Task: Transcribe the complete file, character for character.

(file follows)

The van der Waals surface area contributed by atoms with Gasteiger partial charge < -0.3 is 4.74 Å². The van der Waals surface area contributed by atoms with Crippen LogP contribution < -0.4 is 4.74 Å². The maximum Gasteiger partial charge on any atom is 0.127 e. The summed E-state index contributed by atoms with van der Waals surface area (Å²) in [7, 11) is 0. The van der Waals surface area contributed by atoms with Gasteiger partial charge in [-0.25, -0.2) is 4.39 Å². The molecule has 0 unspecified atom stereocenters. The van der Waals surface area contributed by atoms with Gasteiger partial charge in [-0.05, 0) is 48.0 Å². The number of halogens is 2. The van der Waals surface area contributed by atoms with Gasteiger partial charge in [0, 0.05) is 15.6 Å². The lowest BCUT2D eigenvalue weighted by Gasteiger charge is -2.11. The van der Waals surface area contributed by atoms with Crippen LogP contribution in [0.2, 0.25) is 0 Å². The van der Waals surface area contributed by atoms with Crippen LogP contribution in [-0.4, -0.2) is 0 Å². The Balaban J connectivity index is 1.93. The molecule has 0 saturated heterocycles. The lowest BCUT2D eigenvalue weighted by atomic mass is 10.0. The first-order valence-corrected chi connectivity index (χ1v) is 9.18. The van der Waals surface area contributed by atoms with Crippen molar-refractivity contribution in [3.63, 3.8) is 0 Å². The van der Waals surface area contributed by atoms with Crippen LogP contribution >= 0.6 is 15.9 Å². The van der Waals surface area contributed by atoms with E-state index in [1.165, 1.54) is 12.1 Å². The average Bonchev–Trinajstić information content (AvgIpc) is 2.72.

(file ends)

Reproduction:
The van der Waals surface area contributed by atoms with Gasteiger partial charge < -0.3 is 4.74 Å². The van der Waals surface area contributed by atoms with Crippen LogP contribution < -0.4 is 4.74 Å². The maximum Gasteiger partial charge on any atom is 0.127 e. The summed E-state index contributed by atoms with van der Waals surface area (Å²) in [7, 11) is 0. The van der Waals surface area contributed by atoms with Gasteiger partial charge in [-0.25, -0.2) is 4.39 Å². The molecule has 0 unspecified atom stereocenters. The van der Waals surface area contributed by atoms with Gasteiger partial charge in [-0.05, 0) is 48.0 Å². The number of halogens is 2. The van der Waals surface area contributed by atoms with Gasteiger partial charge in [0, 0.05) is 15.6 Å². The lowest BCUT2D eigenvalue weighted by Gasteiger charge is -2.11. The van der Waals surface area contributed by atoms with Crippen LogP contribution in [0.2, 0.25) is 0 Å². The van der Waals surface area contributed by atoms with Crippen LogP contribution in [-0.4, -0.2) is 0 Å². The Balaban J connectivity index is 1.93. The molecule has 0 saturated heterocycles. The lowest BCUT2D eigenvalue weighted by atomic mass is 10.0. The first-order valence-corrected chi connectivity index (χ1v) is 9.18. The van der Waals surface area contributed by atoms with Crippen molar-refractivity contribution in [3.63, 3.8) is 0 Å². The van der Waals surface area contributed by atoms with Crippen LogP contribution >= 0.6 is 15.9 Å². The van der Waals surface area contributed by atoms with E-state index in [1.165, 1.54) is 12.1 Å². The average Bonchev–Trinajstić information content (AvgIpc) is 2.72.